The talks were constructive and trust-based. I am grateful to my colleague and his delegation. The results of this meeting will help us further develop the allied relations between Russia and Armenia and create an atmosphere of sustainable partnership and confidence, which are needed in our uneasy times.

Question: After Azerbaijan’s strong aggression against Artsakh, which was accompanied by the deliberate targeting of civilian residential areas, the population and the infrastructure, when so many cities and facilities have been destroyed, as Foreign Minister of Armenia Zohrab Mnatsakanyan noted, what course can the process for a peaceful settlement assume? How can earlier drafted options be developed? Or will we have to follow a completely new course?

Sergei Lavrov: “We will follow” – who do you mean? We and Foreign Minister of Armenia Zohrab Mnatsakanyan reaffirmed in our opening statements our commitment to the agreement reached on Saturday night. This agreement clearly states the need for an immediate ceasefire for humanitarian reasons and monitoring it. The sides are to exchange prisoners, detainees, and the bodies of the dead, and start a resumption of the political process under the co-chairs of the OSCE Minsk Group in line with the principles of settlement that were drafted in this framework. This is the position of Russia and Armenia. If you are suggesting that “we will follow” a different course, I would like to understand whom you mean by “we.”

Question: What will Russia do as a mediator in monitoring the full-scale implementation of the agreements reached overnight on October 9 and 10 of this year?

Sergey Lavrov: I will confirm that the issues of monitoring compliance with this ceasefire are very important. Verification or ensuring control of the ceasefire “on the ground” was discussed in President Vladimir Putin’s telephone conversations with his colleagues in Baku and Yerevan before the Moscow meeting of the three foreign ministers. As you know, in our joint statement, adopted overnight of October 10, we made a special point that the mechanisms of control over a ceasefire would be drafted separately.

Obviously, the drafting of these verification mechanisms cannot be delayed, considering the serious nature of the situation in Nagorno-Karabakh and around it, the urgent problems of prisoners and detainees and the need to return the remains of the deceased to their families, relatives and friends. The work on these issues is going on with Russia’s participation, and with the co-chairs rendering feasible assistance. The International Committee of the Red Cross, with which we are also in contact, is ready to join these efforts as soon as the situation “on the ground” is stabilised.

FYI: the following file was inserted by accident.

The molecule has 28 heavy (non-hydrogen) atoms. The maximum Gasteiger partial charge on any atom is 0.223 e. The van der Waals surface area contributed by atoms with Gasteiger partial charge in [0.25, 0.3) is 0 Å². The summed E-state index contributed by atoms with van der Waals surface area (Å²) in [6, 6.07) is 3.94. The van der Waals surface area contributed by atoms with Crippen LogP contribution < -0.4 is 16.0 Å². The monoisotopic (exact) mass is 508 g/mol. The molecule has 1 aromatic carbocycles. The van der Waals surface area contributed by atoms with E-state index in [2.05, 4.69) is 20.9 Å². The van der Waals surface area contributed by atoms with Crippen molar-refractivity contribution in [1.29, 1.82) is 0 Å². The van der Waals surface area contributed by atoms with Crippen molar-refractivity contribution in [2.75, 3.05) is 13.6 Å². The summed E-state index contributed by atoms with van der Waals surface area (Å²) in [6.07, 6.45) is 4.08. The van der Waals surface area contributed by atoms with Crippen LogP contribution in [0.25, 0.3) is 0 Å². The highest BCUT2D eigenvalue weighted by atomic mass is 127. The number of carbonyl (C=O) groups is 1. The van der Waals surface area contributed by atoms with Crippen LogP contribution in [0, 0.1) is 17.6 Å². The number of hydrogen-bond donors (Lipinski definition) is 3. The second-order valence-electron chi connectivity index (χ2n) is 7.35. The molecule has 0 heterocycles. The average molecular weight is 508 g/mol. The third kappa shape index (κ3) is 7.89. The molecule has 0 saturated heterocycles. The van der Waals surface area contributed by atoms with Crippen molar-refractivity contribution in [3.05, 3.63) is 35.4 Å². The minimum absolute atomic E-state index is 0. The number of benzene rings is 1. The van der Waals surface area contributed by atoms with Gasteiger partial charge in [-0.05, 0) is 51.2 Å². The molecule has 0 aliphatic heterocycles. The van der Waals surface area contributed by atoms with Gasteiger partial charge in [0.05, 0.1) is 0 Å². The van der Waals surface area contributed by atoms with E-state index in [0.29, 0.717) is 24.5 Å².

As for Russia’s continuing participation in the settlement process, we will be actively involved in this, both as one of the third co-chairs of the OSCE Minsk Group and simply as a close ally and strategic partner of our neighbours. I think that our joint overnight vigil, which produced a very important document, was not in vain and we will still be able to overcome the situation “on the ground” very soon. At any rate, we are interested in this just as much as the confronting sides “on the ground” are.

Question (to both ministers): President of Azerbaijan Ilham Aliyev said that Turkey must play a more active role in settling the conflict both in the framework of the OSCE Minsk Group and in other formats. Do you think Turkey’s more active involvement in the OSCE Minsk Group will facilitate a peaceful settlement, and how would it do this? Is it possible to discuss any new format given that, following the Moscow talks, both Azerbaijan and Armenia reaffirmed their commitment to the invariability of the format for the talks?

Question (to Sergey Lavrov): Mr Lavrov, does Russia continue to maintain contact with Turkey on this issue? What is Turkey’s position on it?

Sergey Lavrov: You are right; you answered your own question by saying that the joint statement reaffirms the invariability of the negotiating format. The OSCE Minsk Group brings many countries together, but it delegated the authority to conduct talks and to mediate to the three co-chairs: Russia, the US and France. All statements made recently by the world’s capitals emphasise the commitment to the mandate of the three co-chairs. This is what we are involved in today with our French and American colleagues, whose special representatives are now in Moscow. They will meet with Zohrab Mnatsakanyan. Last Thursday, they met with Foreign Minister of Azerbaijan Jeyhun Bairamov in Geneva.

In addition to the invariable negotiating principles and formats, we confirmed in the trilateral statement our commitment to further efforts to reach a political settlement based on the principles drafted with the participation of the co-chairs. I would like to emphasise that President of Azerbaijan Ilham Aliyev welcomed the Moscow agreements reached during our overnight work.

Replying to the question about our contacts with our Turkish colleagues, I will say that I contacted Turkish Foreign Minister Mevlut Cavusoglu and told him that we rely on the support for our efforts. On Sunday, we spoke again by telephone and he confirmed the support of the Moscow document. Now, we need to make it work in real life. This is what we are doing how.